Facing the prayer hall is an opened iwan leading onto the courtyard. It was used as the main outdoor study space; it spans the two floors and reaches 10.8 meters high. The iwan displays a pointed barrel vault with an inner wall decorated with floral motifs and inscriptions carved. This stucco work is now exhibited at the Baghdad museum.

Facing the main entrance of the madrasa was the tomb chamber of Mirjan. He was buried there in 1372. It is now destroyed. The tomb chamber is accessible from the courtyard through an arched doorway set in a plain rectangular recess bearing no ornament except an arched window with mashrabiyya located above. The tomb chamber is square in plan with recesses on its four sides in a way similar to four iwans creating the impression of a cross-shaped plan. The tomb chamber is topped with a dome that has no equal in Iraq. It is built on a high ribbed circular drum of hazar-baf construction brickwork (the are also called engaged columns), The pointed arched profile dome is separated from the ribbed drum with a band bearing a geometrical pattern in two colored glazed tiles. The interior has minimal decoration, as it was not supposed to be his tomb. On the lower section there are varied decorative patterns derived from palmette motifs, star and cruciform motifs interlaced with vegetal motifs, stalactites, and inscriptions. The dome from the interior is composed of a shell with twenty-four ribs. It sits on three layers of muqarnas of different shape that insure the transition from square to circle. The muqarnas layers are perforated by two windows lighting the space below. The tomb chamber is connected by a doorway to a side hall toped by a smaller dome.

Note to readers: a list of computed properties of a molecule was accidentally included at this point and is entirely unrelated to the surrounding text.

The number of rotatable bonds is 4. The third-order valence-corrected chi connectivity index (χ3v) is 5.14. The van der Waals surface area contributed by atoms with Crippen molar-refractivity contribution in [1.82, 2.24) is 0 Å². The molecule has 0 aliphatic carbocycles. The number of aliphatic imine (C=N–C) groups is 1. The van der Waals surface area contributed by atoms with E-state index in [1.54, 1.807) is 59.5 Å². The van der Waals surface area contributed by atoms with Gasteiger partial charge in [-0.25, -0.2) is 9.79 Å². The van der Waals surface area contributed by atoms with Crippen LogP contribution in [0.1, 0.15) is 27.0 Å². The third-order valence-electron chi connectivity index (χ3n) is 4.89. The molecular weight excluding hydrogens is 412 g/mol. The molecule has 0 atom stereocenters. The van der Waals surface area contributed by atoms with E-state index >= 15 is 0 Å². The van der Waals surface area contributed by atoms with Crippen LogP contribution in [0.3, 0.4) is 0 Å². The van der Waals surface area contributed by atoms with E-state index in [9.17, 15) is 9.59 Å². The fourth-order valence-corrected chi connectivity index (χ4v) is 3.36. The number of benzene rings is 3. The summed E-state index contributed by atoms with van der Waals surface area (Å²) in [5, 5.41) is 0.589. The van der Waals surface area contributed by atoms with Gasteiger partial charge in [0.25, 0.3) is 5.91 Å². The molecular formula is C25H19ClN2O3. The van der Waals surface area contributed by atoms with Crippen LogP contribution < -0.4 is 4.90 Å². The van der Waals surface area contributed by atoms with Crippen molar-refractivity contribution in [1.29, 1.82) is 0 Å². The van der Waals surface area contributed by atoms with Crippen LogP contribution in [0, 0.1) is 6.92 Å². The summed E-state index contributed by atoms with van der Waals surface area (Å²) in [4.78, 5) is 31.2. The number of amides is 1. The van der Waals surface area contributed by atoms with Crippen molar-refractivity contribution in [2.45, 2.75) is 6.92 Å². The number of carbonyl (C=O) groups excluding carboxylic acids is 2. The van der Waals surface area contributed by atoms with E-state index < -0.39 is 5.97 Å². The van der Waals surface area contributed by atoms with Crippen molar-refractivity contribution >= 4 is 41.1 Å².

Suleiman Pasha, Wali of Baghdad in 1785, started the first restoration of the complex. It is illustrated by a poem inscribed on a glazed tile panel placed above the main entrance of musalla. According to which: he enlarged the prayer hall by adding two halls, one on each side that was reached by large openings with segmental arches; he covered the original brick mihrab with decoration; built a brick minbar covered with glazed tiled of light green and white; tiled the lower part of the walls up to one meter level with the same glazed tiles; built a square platform for ablutions. These additions suggest that Suleiman Pasha's objectives were to transform this madrasa to a congregational mosque which would later be called Jami' Mirjan or Mosque al Mirjan.

The musalla was later, during the reign of Midhat Pacha in 1871, coated with plaster. The latest restorations were carried in 1926 sponsored by Vizier Muhammad Amin Ali Pasha: he repaved the courtyard; renewed the zulla with a modern one; replaced the brick minbar with a new wooden one. He also restored the tarimah in front of the prayer hall and enlarged its three doors, decorating its walls with colored motifs and repairing the inscriptions on the outer entrance façade. Modifications to the façade resulted in meaning distortions due to the omitting of some words and the replacement by others.


Al-Janab Tariq Jawad, 1982, Studies in Medieval Iraqi Architecture, Baghdad, Ministry of culture and Information, State Organization of Antiquities and Heritage, 113-139.

Meinecke, Michael. 1992. Die Mamlukische Architektur in Ägypten und Syrien (648/1250 bis 923/1517). Glückstadt: Verlag J. J. Augustin, I/127.

Michell, George, Ed: 1978. Architecture of the Islamic World. London, Thames and Hudson, 248.

Strika V., Khalil J. 1987. The Islamic Architecture of Baghdad. Napoli: Instituto Universitario Orientale, 46-51

Uluçam, Abdüsselam. 1989. Irak'taki Türk Mimari Eserleri. Ankara: Kültür Bakanligi, 113-118.
Shari' Rashid, Suq al-Thulatha', al-Rusafah, East Baghdad, Baghdad, Iraq
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Associated Names
1357/758 AH
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Mirjaniyya Madrasa
al-Madrasah al-Mirjaniyya